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Stripping Down the Cost of Testing

By David Mendosa

Last Update: October 14, 2005

A few years ago the International Diabetes Center in Minneapolis compared meter systems. What I remember most about the comparison was the cost of blood glucose test strips. The prices were so close that someone who suspected the meter manufacturers of collusion could be forgiven for being so cynical.

Sometimes less is more

Strip prices for the leading brands are still pretty close. Every time you test with the biggest selling meters your cost will be about 80 cents. And that's assuming you don't waste a strip or two.

Of course, health insurance generally covers 80 to 100 percent of the cost. But 15 percent of Americans had no health insurance in 2002, according to a recent Census Bureau report.

If you do have health insurance and are lucky enough not to live in Alabama, Idaho, North Dakota, or Ohio, your state has some type of law requiring health insurance coverage to include treatment for diabetes. That usually covers just one or two brands of test strips. That means, of course, that your favorite system may not be included.

This gives many of us a powerful reason to switch to a lower cost blood glucose testing system. The meter itself is usually deeply discounted, if not free. Lancets and control solution are insignificant costs. The main cost comes from buying the strips, particularly if you test as often as medical authorities would like you to.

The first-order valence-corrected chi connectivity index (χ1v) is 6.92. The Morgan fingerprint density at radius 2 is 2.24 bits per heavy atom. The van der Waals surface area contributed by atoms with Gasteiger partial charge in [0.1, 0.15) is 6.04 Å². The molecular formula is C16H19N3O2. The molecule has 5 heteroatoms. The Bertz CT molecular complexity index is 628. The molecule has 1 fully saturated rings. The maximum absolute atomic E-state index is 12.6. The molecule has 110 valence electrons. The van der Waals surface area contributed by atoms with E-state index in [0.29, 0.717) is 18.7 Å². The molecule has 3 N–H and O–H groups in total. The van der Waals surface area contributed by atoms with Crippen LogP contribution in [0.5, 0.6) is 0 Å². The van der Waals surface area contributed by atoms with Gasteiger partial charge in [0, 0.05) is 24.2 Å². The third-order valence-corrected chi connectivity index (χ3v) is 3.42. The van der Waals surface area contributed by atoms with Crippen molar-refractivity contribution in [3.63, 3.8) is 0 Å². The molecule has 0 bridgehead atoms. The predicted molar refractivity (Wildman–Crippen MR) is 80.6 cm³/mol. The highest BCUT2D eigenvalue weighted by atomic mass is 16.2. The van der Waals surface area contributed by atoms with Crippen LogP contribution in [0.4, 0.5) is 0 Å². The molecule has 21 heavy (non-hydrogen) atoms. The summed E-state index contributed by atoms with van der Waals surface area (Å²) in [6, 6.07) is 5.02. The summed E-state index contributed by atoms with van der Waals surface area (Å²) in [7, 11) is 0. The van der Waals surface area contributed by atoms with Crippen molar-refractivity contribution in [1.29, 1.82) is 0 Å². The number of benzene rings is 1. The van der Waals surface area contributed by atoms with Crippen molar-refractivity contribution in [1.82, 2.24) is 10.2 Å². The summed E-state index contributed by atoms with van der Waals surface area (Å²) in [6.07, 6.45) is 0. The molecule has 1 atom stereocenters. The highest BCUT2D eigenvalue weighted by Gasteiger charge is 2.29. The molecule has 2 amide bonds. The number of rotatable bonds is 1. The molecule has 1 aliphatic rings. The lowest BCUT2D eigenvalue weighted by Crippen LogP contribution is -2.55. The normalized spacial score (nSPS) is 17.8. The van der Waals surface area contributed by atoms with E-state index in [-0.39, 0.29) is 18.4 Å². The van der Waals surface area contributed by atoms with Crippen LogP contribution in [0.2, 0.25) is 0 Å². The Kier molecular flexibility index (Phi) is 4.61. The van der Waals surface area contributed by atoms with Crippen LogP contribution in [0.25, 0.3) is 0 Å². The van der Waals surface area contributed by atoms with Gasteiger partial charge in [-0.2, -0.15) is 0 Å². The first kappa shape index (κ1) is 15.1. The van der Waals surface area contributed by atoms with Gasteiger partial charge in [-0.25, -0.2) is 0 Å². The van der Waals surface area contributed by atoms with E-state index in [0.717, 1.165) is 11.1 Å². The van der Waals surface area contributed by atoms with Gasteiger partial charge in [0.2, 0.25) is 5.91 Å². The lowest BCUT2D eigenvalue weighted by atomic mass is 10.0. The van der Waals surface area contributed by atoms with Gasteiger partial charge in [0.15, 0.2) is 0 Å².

What Are Your Options?
Of the 14 brands of blood glucose meters now on the market, some of the smaller ones offer the least expensive testing. The strips for two of these meters are, in fact, less than half the cost of the main brands.

EasyGluco
1. The current price leader is US Diagnostics' EasyGluco. A box of 50 strips lists for $17.95 or 36 cents each.

Focus
2. QuestStar Medical expects that its Focus meter will be available by presstime. This company will offer one or two boxes of 50 strips for $19.95 or three or more boxes of 50 strips for $18.95 per box. That's as low as 38 cents each.

ReliOn
3. Until recently the price winner was the ReliOn system marketed by Wal-Mart and Sam's Clubs. You can buy 50 strips for $21.94 or 100 for $42.48. That's as low as 42 cents each.

TrueTrack
4. The newest Home Diagnostics meter, the TrueTrack, is available through mail-order suppliers and major pharmacies, including CVS, Eckerd, and Walgreens. Strips for this meter retail for as low as $44.99 for 100, or 45 cents each.

Sometimes Less is More
To be sure, the specs for most of these meters can't compare with the best offerings of the biggest companies. But if you can live with a test time of 9 to about 30 seconds and a sample size of 3 to 7 microliters, any of the first three meters is worth your consideration. The TrueTrack has specs that rival those of the market leaders — a 10 second test time and a 1 microliter sample size.

Please see my Meters page at www.mendosa.com/meters.htm for more information and links to manufacturers' websites.  


This article originally appeared in Diabetes Health, June 2004, p. 82


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